October 18, 2023

Why this version of the trade circus has Buckley’s chance of transforming clubs’ fortunes

By Jake Niall
Updated October 18, 2023 — 10.20pmfirst published at 9.07pm
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If the frenzied interest in the AFL’s annual trade circus derives from the hope that it gives fans, you should know that this year’s over-souped version has Buckley’s chance of transforming the fortunes of clubs.

On exposed form, there does not appear to be a game-changer who has changed clubs. Brodie Grundy, as a two-time All-Australian, is the most decorated player to move (to Sydney) and Lachie Schultz might be the most productive player lately to move to a contender (Collingwood), but there isn’t a deal in the same postcode of Geelong landing Patrick Dangerfield and Jeremy Cameron, the Tigers purloining Tom Lynch and the Demons grabbing Steven May from a vulnerable Gold Coast.

Taylor Adams and Brodie Grundy will be excellent additions at Sydney.Credit: The Age

No player commanded a top 10 draft pick in a trade. Schultz, who cost Collingwood a future first rounder, was the only player swapped outright for a first-round selection (Carlton gaining a late first rounder, now pick 22, as part of a multi-pick trading of Zac Fisher to North).

Hawthorn and Essendon were probably the biggest players, in terms of transactions. The Hawks will field a vastly different forward line next year, with Jack Ginnivan at the feet of Mabior Chol and Jack Gunston, the latter returning to his old club 12 months after leaving.

Essendon gained three free agents, two of them in their prime years (Ben McKay and Jade Gresham), to fill urgent needs. Fittingly, the Bombers were one of the last pair of clubs engaged in brinkmanship in what was Adrian Dodoro’s last stand as list impresario (Dodoro suggested he’ll still be around, though).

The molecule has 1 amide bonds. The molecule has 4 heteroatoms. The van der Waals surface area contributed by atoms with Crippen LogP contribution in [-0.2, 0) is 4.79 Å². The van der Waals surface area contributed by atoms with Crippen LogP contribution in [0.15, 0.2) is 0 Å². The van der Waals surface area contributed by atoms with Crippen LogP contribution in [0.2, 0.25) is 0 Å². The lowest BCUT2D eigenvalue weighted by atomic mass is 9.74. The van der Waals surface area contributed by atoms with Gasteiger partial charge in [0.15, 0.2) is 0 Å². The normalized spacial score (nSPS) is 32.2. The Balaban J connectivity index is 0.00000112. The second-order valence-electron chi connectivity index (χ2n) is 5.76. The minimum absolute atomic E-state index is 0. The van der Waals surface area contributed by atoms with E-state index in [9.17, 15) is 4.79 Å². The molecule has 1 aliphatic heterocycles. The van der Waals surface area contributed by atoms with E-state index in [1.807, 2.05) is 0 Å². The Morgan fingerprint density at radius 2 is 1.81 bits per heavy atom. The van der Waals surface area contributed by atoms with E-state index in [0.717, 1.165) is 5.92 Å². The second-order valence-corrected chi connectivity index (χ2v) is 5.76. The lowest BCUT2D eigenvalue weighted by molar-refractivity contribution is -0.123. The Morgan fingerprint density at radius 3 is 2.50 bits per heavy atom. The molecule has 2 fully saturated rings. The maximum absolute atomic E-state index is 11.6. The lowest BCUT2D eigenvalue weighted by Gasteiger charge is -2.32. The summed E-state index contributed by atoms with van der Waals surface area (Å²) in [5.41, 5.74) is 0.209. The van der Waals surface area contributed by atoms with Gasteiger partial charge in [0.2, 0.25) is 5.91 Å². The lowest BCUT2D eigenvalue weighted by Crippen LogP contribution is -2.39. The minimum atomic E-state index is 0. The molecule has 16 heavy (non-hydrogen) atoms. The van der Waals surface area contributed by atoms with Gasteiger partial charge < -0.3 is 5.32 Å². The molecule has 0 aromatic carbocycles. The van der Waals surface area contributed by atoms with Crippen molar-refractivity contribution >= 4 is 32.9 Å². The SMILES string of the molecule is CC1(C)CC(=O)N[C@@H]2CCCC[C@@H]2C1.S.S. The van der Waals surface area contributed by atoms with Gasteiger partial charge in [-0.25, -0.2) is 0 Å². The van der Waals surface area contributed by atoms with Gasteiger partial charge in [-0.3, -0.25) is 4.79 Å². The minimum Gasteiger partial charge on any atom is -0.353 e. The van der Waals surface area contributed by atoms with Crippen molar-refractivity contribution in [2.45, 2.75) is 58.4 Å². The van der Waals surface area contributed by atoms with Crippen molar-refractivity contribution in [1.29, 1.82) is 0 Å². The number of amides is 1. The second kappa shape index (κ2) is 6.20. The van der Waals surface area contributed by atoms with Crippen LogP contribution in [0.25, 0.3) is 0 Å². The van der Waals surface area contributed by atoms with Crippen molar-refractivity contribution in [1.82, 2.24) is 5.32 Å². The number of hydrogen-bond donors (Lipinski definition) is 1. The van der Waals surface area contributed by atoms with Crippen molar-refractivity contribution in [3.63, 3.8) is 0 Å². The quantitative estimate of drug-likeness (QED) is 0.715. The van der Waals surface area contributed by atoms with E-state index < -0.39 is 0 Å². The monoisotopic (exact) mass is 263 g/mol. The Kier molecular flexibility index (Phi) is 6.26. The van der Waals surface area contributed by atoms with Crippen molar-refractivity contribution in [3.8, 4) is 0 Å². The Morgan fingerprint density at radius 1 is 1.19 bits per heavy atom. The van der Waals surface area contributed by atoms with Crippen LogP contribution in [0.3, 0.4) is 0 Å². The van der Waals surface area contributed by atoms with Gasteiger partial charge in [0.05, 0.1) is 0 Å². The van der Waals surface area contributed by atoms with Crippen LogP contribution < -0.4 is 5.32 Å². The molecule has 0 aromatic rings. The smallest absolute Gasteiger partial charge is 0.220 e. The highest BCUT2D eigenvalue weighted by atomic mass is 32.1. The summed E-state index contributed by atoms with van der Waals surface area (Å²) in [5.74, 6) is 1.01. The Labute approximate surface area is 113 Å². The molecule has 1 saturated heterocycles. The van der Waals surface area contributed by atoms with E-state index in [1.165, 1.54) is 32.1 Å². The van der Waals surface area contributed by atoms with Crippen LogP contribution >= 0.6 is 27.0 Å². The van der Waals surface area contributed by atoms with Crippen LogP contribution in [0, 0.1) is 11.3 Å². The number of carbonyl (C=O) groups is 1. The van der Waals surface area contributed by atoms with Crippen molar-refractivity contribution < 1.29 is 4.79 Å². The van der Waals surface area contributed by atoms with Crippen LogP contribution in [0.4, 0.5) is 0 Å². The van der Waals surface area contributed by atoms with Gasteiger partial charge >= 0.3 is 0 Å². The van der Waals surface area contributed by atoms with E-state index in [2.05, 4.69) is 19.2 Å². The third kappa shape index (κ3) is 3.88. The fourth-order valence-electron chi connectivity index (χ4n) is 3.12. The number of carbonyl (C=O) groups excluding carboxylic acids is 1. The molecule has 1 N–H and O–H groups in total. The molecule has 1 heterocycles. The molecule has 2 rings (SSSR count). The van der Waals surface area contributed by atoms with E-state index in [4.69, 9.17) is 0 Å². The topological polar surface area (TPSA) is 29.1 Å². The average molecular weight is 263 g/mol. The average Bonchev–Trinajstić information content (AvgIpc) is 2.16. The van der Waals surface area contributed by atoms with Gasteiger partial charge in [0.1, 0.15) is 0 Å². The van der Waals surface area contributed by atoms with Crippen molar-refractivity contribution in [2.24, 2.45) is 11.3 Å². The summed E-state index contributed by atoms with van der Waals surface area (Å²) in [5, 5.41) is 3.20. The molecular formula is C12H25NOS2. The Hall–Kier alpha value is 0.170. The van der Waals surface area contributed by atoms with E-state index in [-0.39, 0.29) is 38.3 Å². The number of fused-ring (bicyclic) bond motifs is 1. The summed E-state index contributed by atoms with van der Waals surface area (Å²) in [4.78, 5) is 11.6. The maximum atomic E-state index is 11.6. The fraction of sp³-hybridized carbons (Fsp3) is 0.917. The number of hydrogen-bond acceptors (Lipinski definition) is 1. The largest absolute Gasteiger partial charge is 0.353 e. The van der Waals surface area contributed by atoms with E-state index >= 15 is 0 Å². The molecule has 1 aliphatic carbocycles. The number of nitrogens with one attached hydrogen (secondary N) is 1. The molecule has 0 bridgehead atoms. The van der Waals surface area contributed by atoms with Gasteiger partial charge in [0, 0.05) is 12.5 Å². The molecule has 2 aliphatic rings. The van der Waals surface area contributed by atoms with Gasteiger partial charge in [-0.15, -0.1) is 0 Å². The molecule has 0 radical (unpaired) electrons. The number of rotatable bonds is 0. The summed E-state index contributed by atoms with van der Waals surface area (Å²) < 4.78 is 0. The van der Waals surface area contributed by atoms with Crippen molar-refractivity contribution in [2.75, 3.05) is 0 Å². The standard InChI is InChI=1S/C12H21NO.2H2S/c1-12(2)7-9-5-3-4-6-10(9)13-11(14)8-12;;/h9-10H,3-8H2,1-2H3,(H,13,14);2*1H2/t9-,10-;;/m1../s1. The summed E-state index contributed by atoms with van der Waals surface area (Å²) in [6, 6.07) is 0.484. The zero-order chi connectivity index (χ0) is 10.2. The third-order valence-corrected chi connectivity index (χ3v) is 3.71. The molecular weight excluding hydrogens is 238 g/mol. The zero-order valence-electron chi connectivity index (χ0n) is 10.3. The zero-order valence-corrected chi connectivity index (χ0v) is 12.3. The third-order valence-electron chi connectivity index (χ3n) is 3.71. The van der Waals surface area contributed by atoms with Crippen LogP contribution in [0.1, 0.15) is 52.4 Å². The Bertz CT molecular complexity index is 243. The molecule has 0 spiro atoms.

And they “won” the stand-off with Port Adelaide, if you judge that deal purely on who got what they demanded, with Port not getting the future second rounder in the swap of Xavier Duursma for Brandon Zerk-Thatcher.

Duursma didn’t deliver this year, but he has more upside, in this column’s view, than BZT. Port were right to ask for a half-decent pick.

This year, the player movement industrial complex suffered a downturn. There were many more blogs and journos seeking small bits of information, like seagulls descending on scraps of bread, than meaningful trades.


The trades have been a hit show for several years, because as Craig Hutchison – a driver of the NBA-style flood of trade media content – observed some years ago, they’re the game’s answer to The Shawshank Redemption, representing hope to all.

Jade Gresham has made the switch to the Bombers.Credit: Essendon FC

But the show slumped this year, in part because the clubs did not know what the salary cap would be (it ended up a 10 per cent increase) for this year until the season was over, as the AFL dawdled in negotiations with the player union. They couldn’t make room when they didn’t know what was available, and they contracted better players accordingly.

The draft, too, was widely viewed as weak, so no one wanted to trade into it.

That said, no one would’ve thought that Bobby Hill would be a Norm Smith medallist when he was traded by the Giants last year, when Tom Mitchell (and Jaeger O’Meara) also defected from the Hawks, who were – rightly – clearing out midfield minutes for Will Day and Conor Nash.

So, while the trades aren’t big ones, it’s worth asking if there’s a Bobby Hill – a relatively cheap acquisition who turns into a jewel – from among the younger or mid-career players who’ve shifted.


Carlton landed Elijah Hollands cheaply and, as a former pick No.7 who had injuries and then was behind other midfielders at Gold Coast, he is the kind of player who might bring more than his modest draft return suggests.

Liam Henry, who went to St Kilda after a tussle for his services, is another young forward drafted in the first round who has upside if the Saints can unlock his obvious talent. The Hawks, from what they’ve said – and by handing him a four-year deal – think Ginnivan has that possibility for growth.

But they’re all maybes. There are more question marks than players who will prove the answer.

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Jake Niall is a Walkley award-winning sports journalist and chief AFL writer for The Age.Connect via Twitter or email.


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